The others remained silent, hesitant in their minds. Quickly Cerealis, the commander of the Fifth Legion, spoke as follows: “Oh Augustus, whom I shall never again call by your private name, why do you shun your destiny’s legitimate gifts? The whole world summons you, as does your virtue, praised by Jupiter himself. Now he craves to marry you to the empire in his temples, and he opens Rome’s gates to you. Now she deserves your trust, adorned by fresh cypress leaves, lifted up from the ground. Recognize that that prophet, inspired by the spirit’s sacred fire, did not idly predict the title of August for you, and at the gods’ behest have the courage to crown yourself with the laurel wreath. Caesar, do not spurn the will of your fellow-citizens, who are of a mind to obey your commands.”
Throughout the camps the soldiers agreed with him, and they praised Vespasian to the skies. A huge outcry arose. The Flavian tentatively accepted their oaths of loyalty with outstretched hand, and started to thank them with a modest demeanor. However, he was scarcely hailed with the title of Caesar when his soldiers compelled him to seek the throne by the sword. Tiberius, the governor of Egypt, was the first to support him. Straightway other leading Romans sent him crowns in the traditional way, and soon the army in Pannonia joined him, winning new victories, after having previously sided with Vitellius to no good end. Vitellius himself they trampled under their vengeful feet, while he was still belching from his stupendous bouts of drunken gluttony, and with angry hands they tossed him into the water of the Tiber. Vespasian quickly appointed his son Titus commander of this war; his parent gave him the fasces of authority. When the sun left the refuge of hospitable Pisces and returned to see the face of raging Ares, the Italian fleet, entrusted to the kindly winds, clove the sea, and Vespasian finally returned home.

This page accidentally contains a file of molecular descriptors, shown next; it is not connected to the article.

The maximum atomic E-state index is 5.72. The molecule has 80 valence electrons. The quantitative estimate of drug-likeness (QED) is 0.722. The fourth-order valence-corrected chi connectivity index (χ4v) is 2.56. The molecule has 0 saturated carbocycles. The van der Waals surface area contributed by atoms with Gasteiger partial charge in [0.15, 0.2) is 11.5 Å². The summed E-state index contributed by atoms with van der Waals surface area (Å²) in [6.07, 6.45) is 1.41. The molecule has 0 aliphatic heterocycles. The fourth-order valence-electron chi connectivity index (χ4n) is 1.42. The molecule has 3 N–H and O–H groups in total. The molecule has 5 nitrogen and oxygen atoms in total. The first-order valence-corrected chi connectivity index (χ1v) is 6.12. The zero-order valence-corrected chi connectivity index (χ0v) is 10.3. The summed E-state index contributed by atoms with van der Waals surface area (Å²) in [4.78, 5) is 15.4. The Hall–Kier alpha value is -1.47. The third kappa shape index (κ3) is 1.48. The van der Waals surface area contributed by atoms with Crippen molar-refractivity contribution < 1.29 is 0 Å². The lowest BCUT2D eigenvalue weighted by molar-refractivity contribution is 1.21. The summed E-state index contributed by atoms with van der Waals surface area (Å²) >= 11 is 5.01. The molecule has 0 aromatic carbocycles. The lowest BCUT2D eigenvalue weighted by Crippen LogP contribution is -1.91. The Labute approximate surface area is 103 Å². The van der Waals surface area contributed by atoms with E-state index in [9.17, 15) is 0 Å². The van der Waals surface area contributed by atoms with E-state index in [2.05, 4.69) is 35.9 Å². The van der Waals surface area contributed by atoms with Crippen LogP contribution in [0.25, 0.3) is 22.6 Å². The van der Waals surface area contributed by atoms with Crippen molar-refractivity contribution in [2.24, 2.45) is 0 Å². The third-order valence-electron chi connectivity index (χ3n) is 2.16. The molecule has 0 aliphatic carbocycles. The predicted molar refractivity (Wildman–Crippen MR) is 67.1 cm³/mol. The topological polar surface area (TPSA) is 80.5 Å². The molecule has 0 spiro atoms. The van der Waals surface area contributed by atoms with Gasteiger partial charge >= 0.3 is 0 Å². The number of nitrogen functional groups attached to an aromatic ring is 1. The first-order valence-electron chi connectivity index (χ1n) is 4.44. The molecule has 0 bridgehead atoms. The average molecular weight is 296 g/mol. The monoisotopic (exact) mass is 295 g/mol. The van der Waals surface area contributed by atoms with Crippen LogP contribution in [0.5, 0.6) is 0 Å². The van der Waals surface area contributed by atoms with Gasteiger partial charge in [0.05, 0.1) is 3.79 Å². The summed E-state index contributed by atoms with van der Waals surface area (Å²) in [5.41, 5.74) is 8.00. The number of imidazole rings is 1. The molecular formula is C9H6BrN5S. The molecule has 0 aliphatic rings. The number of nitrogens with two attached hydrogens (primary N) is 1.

ALK. Youthful ardor is very impulsive. Where is Schimeon?
JIPT. The victorious Idumaeans are lingering in our village. Their well-tried virtue is garnering new laurels. [A trumpet sounds.]
ALK. The trumpet call announces Schimeon’s arrival. The captain approaches, accompanied by Mathias. [Enter Schimeon, Mathias and Alkim.]
SCHIM. [To himself.] David’s city has elected to summon me so that I might use my forces to restrain Jehochanan the captain. Schimeon, you must now consider what is advantageous for you in this matter. If you ally yourself with the Zealots and betray the oath you have sworn to the leading citizens, you will immediately gain sole control of the city. Jehochanan is afraid of your forces. Let the city fathers draw you on reluctantly with their entreaties and grudgingly agree with the leader’s pleas. Thus you can easily break faith with the citizens.
MAT. You whom the leading citizens summon to leadership of the city, what unspoken thoughts are you pondering in your secret heart, anxiously burying your cares in your silent breast? They vie with one another to swear loyalty to you with their powerful right hands, and the citizens will heap every honor on you.